• Version 1.0 Release Candidate 2 was released on 5 July, 2004.
  • Version 1.0 was released on 12 July, 2004.
  • Version 1.2 Release Candidate 1 was released on 7 April, 2005 [1] (http://www.osnews.com/comment.php?news_id=10229).
  • Version 1.2 was released on 8 April, 2005 [2] (http://www.dragonflybsd.org/main/release1_2.cgi)

Future directions

DragonFly BSD 1.0 was meant to be a "technology showcase" rather than an integrated production release. It is hoped that the messaging infrastructure will be fully in place, and the VFS subsystem is to be capable of hosting filesystem drivers in userland. For the time being, DragonFly is to continue using FreeBSD's packaged third party software, and DragonFly's own native VFS based package management system is not expected to be completed for some time.

Although both system calls and device I/O have been largely converted to DragonFly's threaded messaging interface, both still operate synchronously. Ultimately, the entire messaging system is to be capable of both synchronous and asynchronous operation.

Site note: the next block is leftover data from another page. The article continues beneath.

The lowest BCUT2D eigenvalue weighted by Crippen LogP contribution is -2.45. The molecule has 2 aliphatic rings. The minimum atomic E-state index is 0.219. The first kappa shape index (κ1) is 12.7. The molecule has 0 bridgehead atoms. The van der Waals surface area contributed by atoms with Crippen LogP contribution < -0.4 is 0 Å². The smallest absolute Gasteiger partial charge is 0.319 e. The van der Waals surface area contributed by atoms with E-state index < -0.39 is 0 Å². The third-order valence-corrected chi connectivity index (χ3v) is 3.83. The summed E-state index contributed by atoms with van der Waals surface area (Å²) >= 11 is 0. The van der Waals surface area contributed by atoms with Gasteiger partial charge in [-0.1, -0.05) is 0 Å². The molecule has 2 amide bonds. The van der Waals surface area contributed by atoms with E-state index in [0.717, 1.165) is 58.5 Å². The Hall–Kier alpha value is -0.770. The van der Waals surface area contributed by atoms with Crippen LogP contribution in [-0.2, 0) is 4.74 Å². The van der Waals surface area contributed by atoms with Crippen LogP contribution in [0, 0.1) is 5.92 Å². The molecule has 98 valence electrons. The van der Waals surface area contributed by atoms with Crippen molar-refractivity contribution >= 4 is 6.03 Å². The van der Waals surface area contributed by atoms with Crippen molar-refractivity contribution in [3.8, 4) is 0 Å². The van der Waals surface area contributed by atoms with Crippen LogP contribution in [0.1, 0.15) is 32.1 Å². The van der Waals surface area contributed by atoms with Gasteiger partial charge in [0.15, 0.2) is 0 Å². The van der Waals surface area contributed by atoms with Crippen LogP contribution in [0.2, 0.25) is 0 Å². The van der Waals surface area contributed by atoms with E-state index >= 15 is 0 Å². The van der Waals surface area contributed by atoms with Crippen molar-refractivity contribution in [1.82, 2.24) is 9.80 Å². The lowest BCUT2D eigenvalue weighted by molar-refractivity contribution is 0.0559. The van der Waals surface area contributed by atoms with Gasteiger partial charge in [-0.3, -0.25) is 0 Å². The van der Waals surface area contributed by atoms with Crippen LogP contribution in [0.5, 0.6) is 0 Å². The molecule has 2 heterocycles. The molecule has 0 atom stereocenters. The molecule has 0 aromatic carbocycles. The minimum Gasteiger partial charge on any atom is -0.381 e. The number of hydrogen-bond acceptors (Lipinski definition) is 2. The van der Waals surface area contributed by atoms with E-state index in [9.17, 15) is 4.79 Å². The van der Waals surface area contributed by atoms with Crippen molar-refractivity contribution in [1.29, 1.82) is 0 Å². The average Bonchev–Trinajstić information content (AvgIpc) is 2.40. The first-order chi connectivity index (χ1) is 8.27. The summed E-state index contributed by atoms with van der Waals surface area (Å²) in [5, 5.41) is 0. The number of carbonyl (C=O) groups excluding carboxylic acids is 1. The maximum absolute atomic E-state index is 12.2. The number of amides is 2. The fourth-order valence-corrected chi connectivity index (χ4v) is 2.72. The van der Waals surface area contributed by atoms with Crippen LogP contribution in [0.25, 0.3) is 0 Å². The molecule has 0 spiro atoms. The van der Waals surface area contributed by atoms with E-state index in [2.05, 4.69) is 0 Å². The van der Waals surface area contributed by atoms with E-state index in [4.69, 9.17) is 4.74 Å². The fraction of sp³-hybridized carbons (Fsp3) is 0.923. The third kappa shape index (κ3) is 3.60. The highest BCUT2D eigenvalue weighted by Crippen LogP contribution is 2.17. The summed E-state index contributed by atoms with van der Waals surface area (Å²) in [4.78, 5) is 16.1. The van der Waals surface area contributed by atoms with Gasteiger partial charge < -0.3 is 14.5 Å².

Userland VFS - the ability to migrate filesystem drivers into userspace, will take a lot of work to accomplish. Some of this work is already complete, though there is still much to do. The namecache code has to be extracted from and made independent of the VFS code, and this is Dillon's next major focus. Converting the VFS code to DragonFly's threaded messaging interface is more difficult than converting the device I/O and system calls was, due to the fact that the VFS system inherited from FreeBSD uses a massively reentrant model. Once the namecache code has been separated out, the remaining VFS code will have to be largely, if not completely rewritten.